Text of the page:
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How to Configure LUNs for ASM Disks using WWID, DM-Multipathing, and ASMLIB on RHEL 5/OL 5 and RHEL 6/OL 6 and RHEL7 (Doc ID 1365511.1)

Last updated on JULY 11, 2024

Applies to:

Oracle Database - Enterprise Edition - Version and later
Oracle Database - Standard Edition - Version and later
Oracle Database Cloud Schema Service - Version N/A and later
Gen 1 Exadata Cloud at Customer (Oracle Exadata Database Cloud Machine) - Version N/A and later
Oracle Cloud Infrastructure - Database Service - Version N/A and later
Linux x86-64


This document details "how to" steps by using an example that creates devices for Automatic Storage Management (ASM) using World Wide Identifier (WWID), DM-Multipathing, and ASMLIB, utilizing a Hitachi Storage Sub-system.  The simplified "how to" steps are for Red Hat Enterprise Linux version 5 (RHEL 5) and Oracle Linux version 5 (OL5) and Red Hat Enterprise Linux version 6 (RHEL 6) and Oracle Linux version 6 (OL6) and Red Hat Enterprise Linux version 7 (RHEL 7)  on Linux x86-64 for preparing storage to use ASM.

Each multipath device has a World Wide Identifier (WWID), which is guaranteed to be globally unique and unchanging. By default, the name of a multipath device is set to its WWID. Alternately, you can set the user_friendly_names option in the multipath configuration file, which sets the alias to a node-unique name of the form mpathn.  When the user_friendly_names configuration option is set to yes, the name of the multipath device is set to /dev/mpath/mpathn. Configuring multipathing by modifying the multipath configuration file, /etc/multipath.conf, will not be addressed in this document.

The WWID is a persistent, system-independent ID that the Small Computer Storage Interface (SCSI) Standard requires from all SCSI devices.  Each disk attached to a Linux-based server has a unique SCSI ID. The WWID identifier is guaranteed to be unique for every storage device, and independent of the path that is used to access the device.  This identifier can be obtained by issuing a SCSI Inquiry to retrieve the Device Identification Vital Product Data (page 0x83) or Unit Serial Number (page 0x80). The mappings from these WWIDs to the current /dev/sd names can be seen in the symlinks maintained in the /dev/disk/by-id/ directory.    

In this document, the accessible disks are connected via a Host Bus Adapter Card (HBA) to a Storage Area Network (SAN) or switch. If the disks are attached via Hitachi SAN, the path and port information is also extracted.  Disk arrays that are grouped together as Logical Unit Number (LUN) storage in SANs can also present themselves as SCSI devices on Linux servers. The command, "fdisk -l", lists attached SCSI disk devices, including those from a SAN.   Multiple devices share common SCSI identifiers.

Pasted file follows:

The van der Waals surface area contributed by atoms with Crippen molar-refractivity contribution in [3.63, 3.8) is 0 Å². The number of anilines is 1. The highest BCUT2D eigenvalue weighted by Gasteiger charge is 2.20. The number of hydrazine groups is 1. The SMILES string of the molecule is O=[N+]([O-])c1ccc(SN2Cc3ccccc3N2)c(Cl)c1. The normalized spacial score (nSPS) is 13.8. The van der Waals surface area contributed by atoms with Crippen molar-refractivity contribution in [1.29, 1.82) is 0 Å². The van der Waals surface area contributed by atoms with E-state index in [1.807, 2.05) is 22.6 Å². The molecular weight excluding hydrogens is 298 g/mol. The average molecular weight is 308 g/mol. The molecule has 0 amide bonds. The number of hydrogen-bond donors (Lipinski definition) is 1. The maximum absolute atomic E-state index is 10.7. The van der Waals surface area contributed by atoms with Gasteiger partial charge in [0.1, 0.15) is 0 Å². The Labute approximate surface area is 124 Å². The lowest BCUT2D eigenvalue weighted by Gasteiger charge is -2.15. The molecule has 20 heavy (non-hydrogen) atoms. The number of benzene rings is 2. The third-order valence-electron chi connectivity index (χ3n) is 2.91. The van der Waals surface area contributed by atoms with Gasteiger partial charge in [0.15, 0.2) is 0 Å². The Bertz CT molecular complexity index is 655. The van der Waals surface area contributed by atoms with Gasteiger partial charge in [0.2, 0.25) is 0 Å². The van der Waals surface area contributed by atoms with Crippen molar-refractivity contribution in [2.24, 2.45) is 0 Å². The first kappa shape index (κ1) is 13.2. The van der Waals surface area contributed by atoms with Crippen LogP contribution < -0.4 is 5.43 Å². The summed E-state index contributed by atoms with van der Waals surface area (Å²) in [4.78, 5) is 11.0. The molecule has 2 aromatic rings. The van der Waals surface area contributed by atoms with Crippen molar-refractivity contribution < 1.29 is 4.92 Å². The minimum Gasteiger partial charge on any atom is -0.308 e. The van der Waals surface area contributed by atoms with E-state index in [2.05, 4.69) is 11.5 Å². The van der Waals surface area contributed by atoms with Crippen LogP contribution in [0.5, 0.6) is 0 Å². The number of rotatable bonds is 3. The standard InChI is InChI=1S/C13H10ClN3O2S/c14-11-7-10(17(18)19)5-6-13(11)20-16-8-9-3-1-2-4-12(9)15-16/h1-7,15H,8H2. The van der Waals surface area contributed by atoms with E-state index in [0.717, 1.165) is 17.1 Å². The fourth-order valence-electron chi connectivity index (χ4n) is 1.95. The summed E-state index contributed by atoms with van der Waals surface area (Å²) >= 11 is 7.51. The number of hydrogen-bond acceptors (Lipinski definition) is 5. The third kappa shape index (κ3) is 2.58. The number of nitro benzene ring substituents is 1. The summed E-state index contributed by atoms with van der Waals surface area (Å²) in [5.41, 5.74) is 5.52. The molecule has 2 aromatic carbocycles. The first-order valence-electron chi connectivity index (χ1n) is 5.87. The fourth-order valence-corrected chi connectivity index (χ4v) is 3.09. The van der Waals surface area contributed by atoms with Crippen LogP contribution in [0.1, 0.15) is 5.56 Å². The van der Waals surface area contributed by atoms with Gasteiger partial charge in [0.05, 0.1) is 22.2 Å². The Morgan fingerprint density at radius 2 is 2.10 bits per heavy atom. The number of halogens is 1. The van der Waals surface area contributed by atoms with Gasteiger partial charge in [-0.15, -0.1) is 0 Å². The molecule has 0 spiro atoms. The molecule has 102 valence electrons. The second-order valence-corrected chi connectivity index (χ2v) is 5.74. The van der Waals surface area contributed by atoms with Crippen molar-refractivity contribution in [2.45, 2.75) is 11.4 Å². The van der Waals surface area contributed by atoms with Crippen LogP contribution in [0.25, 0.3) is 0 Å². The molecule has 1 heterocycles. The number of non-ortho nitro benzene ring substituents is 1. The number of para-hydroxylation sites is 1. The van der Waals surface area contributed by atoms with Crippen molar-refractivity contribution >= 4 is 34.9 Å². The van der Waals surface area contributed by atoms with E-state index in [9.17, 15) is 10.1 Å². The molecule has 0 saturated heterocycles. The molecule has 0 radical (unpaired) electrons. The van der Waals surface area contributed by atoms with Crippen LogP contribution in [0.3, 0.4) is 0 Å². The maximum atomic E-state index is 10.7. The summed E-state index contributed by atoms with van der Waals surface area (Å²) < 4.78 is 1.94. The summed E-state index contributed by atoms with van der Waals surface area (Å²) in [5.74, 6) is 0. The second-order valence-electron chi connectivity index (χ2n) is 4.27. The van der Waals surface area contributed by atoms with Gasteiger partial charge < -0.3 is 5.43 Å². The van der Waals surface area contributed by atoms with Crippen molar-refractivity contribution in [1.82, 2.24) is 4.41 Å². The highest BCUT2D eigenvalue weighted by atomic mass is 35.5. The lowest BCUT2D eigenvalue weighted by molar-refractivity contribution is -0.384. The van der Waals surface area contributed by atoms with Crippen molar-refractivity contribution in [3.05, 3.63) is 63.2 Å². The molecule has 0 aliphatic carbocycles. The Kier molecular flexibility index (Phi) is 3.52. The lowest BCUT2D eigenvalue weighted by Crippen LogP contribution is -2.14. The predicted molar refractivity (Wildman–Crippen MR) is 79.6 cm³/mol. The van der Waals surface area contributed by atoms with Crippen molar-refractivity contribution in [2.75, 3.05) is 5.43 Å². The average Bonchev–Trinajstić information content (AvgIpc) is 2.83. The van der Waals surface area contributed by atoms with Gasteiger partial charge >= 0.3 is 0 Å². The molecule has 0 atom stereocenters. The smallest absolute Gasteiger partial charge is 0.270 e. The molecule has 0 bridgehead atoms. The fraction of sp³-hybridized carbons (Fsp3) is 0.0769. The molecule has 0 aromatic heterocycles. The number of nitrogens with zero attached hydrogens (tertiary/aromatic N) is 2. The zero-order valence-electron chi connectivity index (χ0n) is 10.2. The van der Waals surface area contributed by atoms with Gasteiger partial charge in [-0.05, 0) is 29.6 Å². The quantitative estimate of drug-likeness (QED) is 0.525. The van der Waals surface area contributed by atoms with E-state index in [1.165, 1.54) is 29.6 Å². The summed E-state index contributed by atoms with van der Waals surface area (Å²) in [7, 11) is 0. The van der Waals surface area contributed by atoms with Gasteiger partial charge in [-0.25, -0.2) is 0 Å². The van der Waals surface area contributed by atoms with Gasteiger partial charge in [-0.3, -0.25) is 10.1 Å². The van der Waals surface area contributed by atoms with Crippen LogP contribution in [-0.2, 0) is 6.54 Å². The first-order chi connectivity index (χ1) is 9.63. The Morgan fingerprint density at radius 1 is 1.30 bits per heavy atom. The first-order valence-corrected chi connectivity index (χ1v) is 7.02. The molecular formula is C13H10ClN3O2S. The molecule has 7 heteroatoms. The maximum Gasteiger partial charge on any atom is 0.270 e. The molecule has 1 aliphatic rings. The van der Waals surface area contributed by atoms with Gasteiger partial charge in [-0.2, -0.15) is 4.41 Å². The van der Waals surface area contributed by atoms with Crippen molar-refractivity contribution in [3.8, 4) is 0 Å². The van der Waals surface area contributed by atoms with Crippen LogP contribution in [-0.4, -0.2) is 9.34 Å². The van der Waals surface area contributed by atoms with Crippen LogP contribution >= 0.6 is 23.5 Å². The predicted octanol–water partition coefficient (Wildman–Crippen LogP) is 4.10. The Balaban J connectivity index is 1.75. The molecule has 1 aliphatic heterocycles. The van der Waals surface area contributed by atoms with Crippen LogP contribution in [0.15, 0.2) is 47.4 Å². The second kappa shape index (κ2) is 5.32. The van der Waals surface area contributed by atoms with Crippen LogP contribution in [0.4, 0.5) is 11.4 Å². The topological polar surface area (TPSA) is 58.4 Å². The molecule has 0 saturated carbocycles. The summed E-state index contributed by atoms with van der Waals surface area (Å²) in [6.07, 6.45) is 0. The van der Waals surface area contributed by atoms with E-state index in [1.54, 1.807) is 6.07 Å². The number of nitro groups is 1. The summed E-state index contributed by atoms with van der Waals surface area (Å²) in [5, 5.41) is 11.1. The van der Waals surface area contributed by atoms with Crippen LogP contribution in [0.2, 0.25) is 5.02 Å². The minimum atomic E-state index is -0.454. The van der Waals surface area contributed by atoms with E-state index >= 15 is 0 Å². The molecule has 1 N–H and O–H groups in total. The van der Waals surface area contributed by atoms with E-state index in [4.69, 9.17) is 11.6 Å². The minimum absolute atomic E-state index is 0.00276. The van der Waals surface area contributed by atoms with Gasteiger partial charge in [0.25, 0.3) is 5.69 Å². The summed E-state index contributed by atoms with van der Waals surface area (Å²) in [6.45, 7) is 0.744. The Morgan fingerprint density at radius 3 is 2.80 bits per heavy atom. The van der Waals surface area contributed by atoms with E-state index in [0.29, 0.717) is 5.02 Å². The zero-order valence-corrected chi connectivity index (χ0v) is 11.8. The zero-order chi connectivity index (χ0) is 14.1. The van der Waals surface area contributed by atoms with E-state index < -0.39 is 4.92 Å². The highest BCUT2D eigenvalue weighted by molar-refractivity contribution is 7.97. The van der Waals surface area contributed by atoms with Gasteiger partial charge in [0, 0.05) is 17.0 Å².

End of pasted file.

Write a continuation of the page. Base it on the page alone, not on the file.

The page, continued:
Automatic Storage Management Library (ASMLIB) driver is a support library for the Automatic Storage Management (ASM) feature of the Oracle Database and is available for the Linux operating system.  This document discusses usage with Red Hat Enterprise Linux version 5 (RHEL 5) and Oracle Linux version 5 (OL5) and Red Hat Enterprise Linux version 6 (RHEL 6) and Oracle Linux version 6 (OL6) and Red Hat Enterprise Linux version 7 (RHEL 7) on Linux x86-64.


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In this Document
 1.  Configure SCSI_ID to Return Unique Device Identifiers:
 1a.  Whitelist SCSI devices
 1b.  List all SCSI devices
 1c. Obtain Clusterware device unique SCSI identifiers:
 1d.  Run fdisk to create partitions for ASM disks:
 1e.  Run the fdisk(8) and/or 'cat /proc/partitions' commands to ensure devices are visible. (If Real Application Clusters (RAC), Clusterware devices are visible on each node.)  For example:
 2.  Configure LUNs for ASM:
 2a. Verify Multipath Devices:
 3a. Verify that ASMLIB has not been installed already before installing (If Real Application Clusters (RAC), run this command on each node):
 3c. Check status again:
 4.  Create ASM diskgroups:
 4a. Check prior to createdisk command:
 4b. After Check, do createdisk command:
 5.  To make the disk available enter the following commands:      
 5a.  Scan ASM disks:
 5b.  List ASM disks:
  6.  Check the ASM diskgroups:
 7.  Ensure that the allocated devices can be seen in /dev/mpath:
 8.  Ensure that the devices can be seen in /dev/mapper:
 9.  Check the device type:
 10.  Setup the ASM parameter (ORACLEASM_SCANORDER), in the file for ASMLIB configuration, /etc/sysconfig/oracleasm, for forcing ASM to bind with the multipath devices
 10a.  Check the file, /etc/sysconfig/oracleasm:
 10b. Make a backup of the original file, /etc/sysconfig/oracleasm-_dev_oracleasm
 10c.  Modify the ORACLEASM_SCANORDER and ORACLEASM_SCANEXCLUDE parameters in /etc/sysconfig/oracleasm:
 10d. save file
 10e. Restart oracleasm:
 10f. Check mulitpath device against /proc/partitions file:
 10g. Check mulitpath device against the file, /dev/oracleasm/disks:
 10f. Check oracleasm disks again:
 Additional Resources

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